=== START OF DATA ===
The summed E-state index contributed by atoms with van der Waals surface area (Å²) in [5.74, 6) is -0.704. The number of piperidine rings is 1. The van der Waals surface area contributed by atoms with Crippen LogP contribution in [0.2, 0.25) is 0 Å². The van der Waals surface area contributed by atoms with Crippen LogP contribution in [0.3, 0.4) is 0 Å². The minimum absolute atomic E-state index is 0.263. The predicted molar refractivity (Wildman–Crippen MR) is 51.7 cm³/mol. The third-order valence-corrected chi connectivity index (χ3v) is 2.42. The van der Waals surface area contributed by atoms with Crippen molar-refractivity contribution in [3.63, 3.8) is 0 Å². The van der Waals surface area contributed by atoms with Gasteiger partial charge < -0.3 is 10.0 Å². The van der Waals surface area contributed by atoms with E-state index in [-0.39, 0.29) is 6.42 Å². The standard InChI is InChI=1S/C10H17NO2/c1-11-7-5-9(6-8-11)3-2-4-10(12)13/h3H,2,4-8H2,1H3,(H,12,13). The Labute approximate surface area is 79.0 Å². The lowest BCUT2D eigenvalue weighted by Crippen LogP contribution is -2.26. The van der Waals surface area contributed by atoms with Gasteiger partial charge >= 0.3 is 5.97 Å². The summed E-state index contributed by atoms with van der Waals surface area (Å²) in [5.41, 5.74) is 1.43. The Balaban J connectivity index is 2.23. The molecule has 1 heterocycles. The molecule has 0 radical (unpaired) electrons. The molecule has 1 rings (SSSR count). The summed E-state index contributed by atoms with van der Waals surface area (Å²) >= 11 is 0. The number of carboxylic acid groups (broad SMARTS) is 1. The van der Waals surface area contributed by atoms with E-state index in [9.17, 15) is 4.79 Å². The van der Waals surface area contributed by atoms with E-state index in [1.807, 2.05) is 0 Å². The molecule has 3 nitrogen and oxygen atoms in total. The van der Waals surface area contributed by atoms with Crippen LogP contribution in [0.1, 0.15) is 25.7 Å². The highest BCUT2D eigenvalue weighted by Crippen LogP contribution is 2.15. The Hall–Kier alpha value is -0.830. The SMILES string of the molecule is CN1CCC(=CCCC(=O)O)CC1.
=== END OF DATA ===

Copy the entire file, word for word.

The summed E-state index contributed by atoms with van der Waals surface area (Å²) in [5.74, 6) is -0.704. The number of piperidine rings is 1. The van der Waals surface area contributed by atoms with Crippen LogP contribution in [0.2, 0.25) is 0 Å². The van der Waals surface area contributed by atoms with Crippen LogP contribution in [0.3, 0.4) is 0 Å². The minimum absolute atomic E-state index is 0.263. The predicted molar refractivity (Wildman–Crippen MR) is 51.7 cm³/mol. The third-order valence-corrected chi connectivity index (χ3v) is 2.42. The van der Waals surface area contributed by atoms with Crippen molar-refractivity contribution in [3.63, 3.8) is 0 Å². The van der Waals surface area contributed by atoms with Gasteiger partial charge < -0.3 is 10.0 Å². The van der Waals surface area contributed by atoms with E-state index in [-0.39, 0.29) is 6.42 Å². The standard InChI is InChI=1S/C10H17NO2/c1-11-7-5-9(6-8-11)3-2-4-10(12)13/h3H,2,4-8H2,1H3,(H,12,13). The Labute approximate surface area is 79.0 Å². The lowest BCUT2D eigenvalue weighted by Crippen LogP contribution is -2.26. The van der Waals surface area contributed by atoms with Gasteiger partial charge >= 0.3 is 5.97 Å². The summed E-state index contributed by atoms with van der Waals surface area (Å²) in [5.41, 5.74) is 1.43. The Balaban J connectivity index is 2.23. The molecule has 1 heterocycles. The molecule has 0 radical (unpaired) electrons. The molecule has 1 rings (SSSR count). The summed E-state index contributed by atoms with van der Waals surface area (Å²) >= 11 is 0. The number of carboxylic acid groups (broad SMARTS) is 1. The van der Waals surface area contributed by atoms with E-state index in [9.17, 15) is 4.79 Å². The van der Waals surface area contributed by atoms with E-state index in [1.807, 2.05) is 0 Å². The molecule has 3 nitrogen and oxygen atoms in total. The van der Waals surface area contributed by atoms with Crippen LogP contribution in [0.1, 0.15) is 25.7 Å². The highest BCUT2D eigenvalue weighted by Crippen LogP contribution is 2.15. The Hall–Kier alpha value is -0.830. The SMILES string of the molecule is CN1CCC(=CCCC(=O)O)CC1.